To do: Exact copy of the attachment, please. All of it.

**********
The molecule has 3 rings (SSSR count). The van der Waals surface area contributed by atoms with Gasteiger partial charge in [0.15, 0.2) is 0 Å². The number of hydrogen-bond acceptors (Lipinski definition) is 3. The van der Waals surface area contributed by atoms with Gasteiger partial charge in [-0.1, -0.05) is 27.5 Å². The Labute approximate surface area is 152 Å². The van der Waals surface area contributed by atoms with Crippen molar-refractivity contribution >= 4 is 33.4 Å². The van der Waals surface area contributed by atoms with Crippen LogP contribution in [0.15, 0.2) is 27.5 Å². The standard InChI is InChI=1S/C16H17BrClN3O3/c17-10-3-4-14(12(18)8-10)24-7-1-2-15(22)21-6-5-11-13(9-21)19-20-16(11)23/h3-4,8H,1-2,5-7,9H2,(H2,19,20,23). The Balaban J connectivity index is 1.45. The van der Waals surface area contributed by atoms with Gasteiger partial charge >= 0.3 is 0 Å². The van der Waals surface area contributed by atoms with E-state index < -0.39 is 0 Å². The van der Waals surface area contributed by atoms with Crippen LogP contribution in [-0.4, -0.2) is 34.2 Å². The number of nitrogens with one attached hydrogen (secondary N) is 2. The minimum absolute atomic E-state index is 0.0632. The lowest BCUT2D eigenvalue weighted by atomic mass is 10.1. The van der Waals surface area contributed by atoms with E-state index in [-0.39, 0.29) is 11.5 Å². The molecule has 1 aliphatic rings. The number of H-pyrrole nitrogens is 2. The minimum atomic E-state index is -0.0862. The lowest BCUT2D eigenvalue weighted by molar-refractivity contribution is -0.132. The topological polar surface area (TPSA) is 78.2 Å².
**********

The molecule has 3 rings (SSSR count). The van der Waals surface area contributed by atoms with Gasteiger partial charge in [0.15, 0.2) is 0 Å². The number of hydrogen-bond acceptors (Lipinski definition) is 3. The van der Waals surface area contributed by atoms with Gasteiger partial charge in [-0.1, -0.05) is 27.5 Å². The Labute approximate surface area is 152 Å². The van der Waals surface area contributed by atoms with Crippen molar-refractivity contribution >= 4 is 33.4 Å². The van der Waals surface area contributed by atoms with Crippen LogP contribution in [0.15, 0.2) is 27.5 Å². The standard InChI is InChI=1S/C16H17BrClN3O3/c17-10-3-4-14(12(18)8-10)24-7-1-2-15(22)21-6-5-11-13(9-21)19-20-16(11)23/h3-4,8H,1-2,5-7,9H2,(H2,19,20,23). The Balaban J connectivity index is 1.45. The van der Waals surface area contributed by atoms with Gasteiger partial charge >= 0.3 is 0 Å². The van der Waals surface area contributed by atoms with E-state index < -0.39 is 0 Å². The van der Waals surface area contributed by atoms with Crippen LogP contribution in [-0.4, -0.2) is 34.2 Å². The number of nitrogens with one attached hydrogen (secondary N) is 2. The minimum absolute atomic E-state index is 0.0632. The lowest BCUT2D eigenvalue weighted by atomic mass is 10.1. The van der Waals surface area contributed by atoms with E-state index in [-0.39, 0.29) is 11.5 Å². The molecule has 1 aliphatic rings. The number of H-pyrrole nitrogens is 2. The minimum atomic E-state index is -0.0862. The lowest BCUT2D eigenvalue weighted by molar-refractivity contribution is -0.132. The topological polar surface area (TPSA) is 78.2 Å².